A couple of weeks ago, I purchased a Dell Inspiron 6400 to replace my old and quite literally beat-up PowerBook G4 Titanium. The PowerBook is slow, its screen is damaged, its paint’s chipping off, its wireless has never been especially good, and nowadays, I find myself politely wondering when the hard disk is going to simply keel over. It’s done an amazing job over the last six years, but I felt that it was time to let it take a much-needed rest.

Because I’ve been a diehard Mac user for nearly ten years now, I initially planned to get a MacBook. It was a reflex action. Need a computer, get a new Mac. Yet on further reflection, I began to think that maybe getting another Mac wasn’t the best idea. I do have two working Macs, after all (at least for now), I’ve been wanting a Linux machine, and you really can get more bang for the buck hardware-wise by buying a generic PC. I eventually caved into this line of thinking, and, With great trepidation, I finally settled on the Inspiron.

Overall, I’ve been quite happy with the machine. The machine came with an absolutely beautiful 1680x1050 display, the machine is fast (it easily clobbers my dual G5 in anything I try), and, to my slight surprise, Ubuntu 7.04, minus the install process, has been a dream to use (although in fairness I should point out that I am veteran of Slackware 3.0-era of Linux, so my sense of a dreamy, easy-to-use Linux is probably warped, to say the least).

So, I’ve put the PBG4 in my closet, along with my Newton 2100 and my Handspring, just another old device that I don’t use but can’t bare to part with.



If anything, over the last couple of weeks, I find myself using the PowerBook more heavily. And it’s not that I find OS X easier to use, or prettier, or anything like that.

It’s that, after having used TextMate for the last couple of years, I honestly just can’t stand going back to the likes of Emacs.

“What?!” I hear my devoted reader(s?) cry. “But, like, you just blogged about how you use Emacs for like everything! What gives? Where’s the love, man? Where’s your lispy love?”

I have a confession to make. I do use Emacs all day at work. It does let me have the same editing environment on my Mac and my PC, and that is a boon to my productivity. I honestly think ECB, CEDET, JDEE, EDiff, and even the much-maligned Eshell are beautifully written, wonderful packages. And although I gave up using Emacs as my mail client after we switched to Exchange at work, I still have Gnus rearing to go the second I change my mind.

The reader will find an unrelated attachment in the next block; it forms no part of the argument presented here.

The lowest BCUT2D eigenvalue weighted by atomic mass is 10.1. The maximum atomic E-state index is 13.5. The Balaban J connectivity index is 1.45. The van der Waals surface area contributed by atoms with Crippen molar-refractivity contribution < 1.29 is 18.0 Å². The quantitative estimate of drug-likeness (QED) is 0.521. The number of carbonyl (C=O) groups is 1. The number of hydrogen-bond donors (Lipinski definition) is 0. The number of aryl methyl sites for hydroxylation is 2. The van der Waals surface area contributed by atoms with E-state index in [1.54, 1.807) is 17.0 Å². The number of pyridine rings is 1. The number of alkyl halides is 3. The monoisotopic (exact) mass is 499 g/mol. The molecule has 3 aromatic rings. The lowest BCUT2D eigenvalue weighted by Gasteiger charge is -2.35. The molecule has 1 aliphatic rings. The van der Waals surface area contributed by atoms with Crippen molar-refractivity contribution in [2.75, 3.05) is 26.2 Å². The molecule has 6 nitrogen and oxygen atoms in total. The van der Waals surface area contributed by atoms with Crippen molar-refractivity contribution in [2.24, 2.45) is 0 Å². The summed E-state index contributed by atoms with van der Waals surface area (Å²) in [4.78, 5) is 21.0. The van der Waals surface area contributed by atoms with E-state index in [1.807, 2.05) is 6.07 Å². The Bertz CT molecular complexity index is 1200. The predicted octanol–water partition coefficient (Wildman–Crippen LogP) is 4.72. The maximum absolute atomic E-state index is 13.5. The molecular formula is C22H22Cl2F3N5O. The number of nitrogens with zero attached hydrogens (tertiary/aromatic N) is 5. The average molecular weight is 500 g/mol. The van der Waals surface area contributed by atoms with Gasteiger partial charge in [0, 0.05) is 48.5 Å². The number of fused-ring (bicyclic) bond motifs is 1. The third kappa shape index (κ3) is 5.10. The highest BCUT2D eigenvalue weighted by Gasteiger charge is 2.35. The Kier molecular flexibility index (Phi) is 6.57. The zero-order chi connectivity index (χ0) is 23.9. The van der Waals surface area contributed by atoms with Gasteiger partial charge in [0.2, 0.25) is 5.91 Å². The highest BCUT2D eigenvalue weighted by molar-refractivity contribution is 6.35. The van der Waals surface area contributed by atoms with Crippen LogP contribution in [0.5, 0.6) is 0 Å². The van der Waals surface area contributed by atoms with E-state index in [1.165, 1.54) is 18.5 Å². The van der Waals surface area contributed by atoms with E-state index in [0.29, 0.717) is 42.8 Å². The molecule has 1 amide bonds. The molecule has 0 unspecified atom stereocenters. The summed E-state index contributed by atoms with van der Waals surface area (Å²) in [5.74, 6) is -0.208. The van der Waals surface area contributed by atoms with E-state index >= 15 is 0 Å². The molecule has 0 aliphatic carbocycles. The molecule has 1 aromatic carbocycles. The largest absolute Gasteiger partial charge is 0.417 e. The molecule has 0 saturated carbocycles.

But here’s the thing: I’d really just rather be working in TextMate.

I won’t lie. TextMate can’t do everything that Emacs and my carefully crafted dot-file can do, and there are definitely some things that TextMate does far worse or not at all. (I’m pretty sure you couldn’t write a TextMate plugin even dimly resembling GUD, for example, which is sad, because extensions like GUD played a big role in drawing me to Emacs initially.) But what it really comes down to is that while Emacs may operate the same way everywhere, TextMate to me feels as if it acts the right way, if only on my Mac.

Rather than having my choice of carting around a ridiculously large .emacs with key remappings or simply using the arcane and contorted control and meta combinations everywhere, TextMate honors and extends normal Mac OS conventions in a good enough way that I don’t feel compelled to readjust everything. The third-party packages for TextMate are generally far easier to use, more transparent in operation, and more compact than their Emacs equivalents. Bundles can easily be swapped in and out without learning anything more complicated than drag-and-drop. The GUI actually looks like the GUI that’s used in every other program I’m in all day, yet manages to provide me with exceptional power anyway—and even passes on some of that power to my scripts. TextMate really has become the environment that I go to when I just want to get things done, right now—and at least in that sense has completely supplanted Emacs as my editor-of-choice.

I don’t think I’m ever going to completely give up Emacs, but my workflow in Emacs feels convoluted enough that returning to TextMate always leaves me feeling…relieved. Given the choice between my stolid PowerBook with TextMate and my blazingly fast Inspiron with Ubuntu and Emacs, I’ve found myself taking the PowerBook more often than not. I’m keeping a very close eye on e, but after having tried to use it for a few days, I feel strongly that it’s just not there yet. (And even if it were, its developer won’t be releasing a Linux version for awhile, which kind of defeats the point of me having a Linux laptop.)

I’m not sure that the Inspiron was a bad purchase, but I’ve definitely learned not to underestimate the value of your existing software packages when choosing a computer. At least for me, TextMate will be the quintessential example of why it’s so hard to give up the Mac.